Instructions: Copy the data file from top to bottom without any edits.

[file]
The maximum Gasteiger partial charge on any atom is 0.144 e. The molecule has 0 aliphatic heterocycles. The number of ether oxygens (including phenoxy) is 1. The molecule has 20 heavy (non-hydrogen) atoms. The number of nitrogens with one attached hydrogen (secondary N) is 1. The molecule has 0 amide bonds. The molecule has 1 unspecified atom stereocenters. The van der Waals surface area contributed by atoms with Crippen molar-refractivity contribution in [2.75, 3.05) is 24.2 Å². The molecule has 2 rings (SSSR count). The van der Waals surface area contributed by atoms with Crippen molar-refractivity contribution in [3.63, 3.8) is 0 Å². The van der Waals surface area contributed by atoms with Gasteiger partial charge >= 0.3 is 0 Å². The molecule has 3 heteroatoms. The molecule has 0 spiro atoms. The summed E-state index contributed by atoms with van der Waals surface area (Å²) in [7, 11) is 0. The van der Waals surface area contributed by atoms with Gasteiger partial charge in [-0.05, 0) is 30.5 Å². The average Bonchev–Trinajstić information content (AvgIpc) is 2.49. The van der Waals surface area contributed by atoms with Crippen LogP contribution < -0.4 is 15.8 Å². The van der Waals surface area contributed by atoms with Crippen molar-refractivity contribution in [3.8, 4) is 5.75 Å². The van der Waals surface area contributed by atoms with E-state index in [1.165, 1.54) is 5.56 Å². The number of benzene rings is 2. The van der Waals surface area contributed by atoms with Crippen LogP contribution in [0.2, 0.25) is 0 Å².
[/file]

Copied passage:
The maximum Gasteiger partial charge on any atom is 0.144 e. The molecule has 0 aliphatic heterocycles. The number of ether oxygens (including phenoxy) is 1. The molecule has 20 heavy (non-hydrogen) atoms. The number of nitrogens with one attached hydrogen (secondary N) is 1. The molecule has 0 amide bonds. The molecule has 1 unspecified atom stereocenters. The van der Waals surface area contributed by atoms with Crippen molar-refractivity contribution in [2.75, 3.05) is 24.2 Å². The molecule has 2 rings (SSSR count). The van der Waals surface area contributed by atoms with Crippen molar-refractivity contribution in [3.63, 3.8) is 0 Å². The van der Waals surface area contributed by atoms with Gasteiger partial charge >= 0.3 is 0 Å². The molecule has 3 heteroatoms. The molecule has 0 spiro atoms. The summed E-state index contributed by atoms with van der Waals surface area (Å²) in [7, 11) is 0. The van der Waals surface area contributed by atoms with Gasteiger partial charge in [-0.05, 0) is 30.5 Å². The average Bonchev–Trinajstić information content (AvgIpc) is 2.49. The van der Waals surface area contributed by atoms with Crippen LogP contribution < -0.4 is 15.8 Å². The van der Waals surface area contributed by atoms with Crippen molar-refractivity contribution in [3.8, 4) is 5.75 Å². The van der Waals surface area contributed by atoms with E-state index in [1.165, 1.54) is 5.56 Å². The number of benzene rings is 2. The van der Waals surface area contributed by atoms with Crippen LogP contribution in [0.2, 0.25) is 0 Å².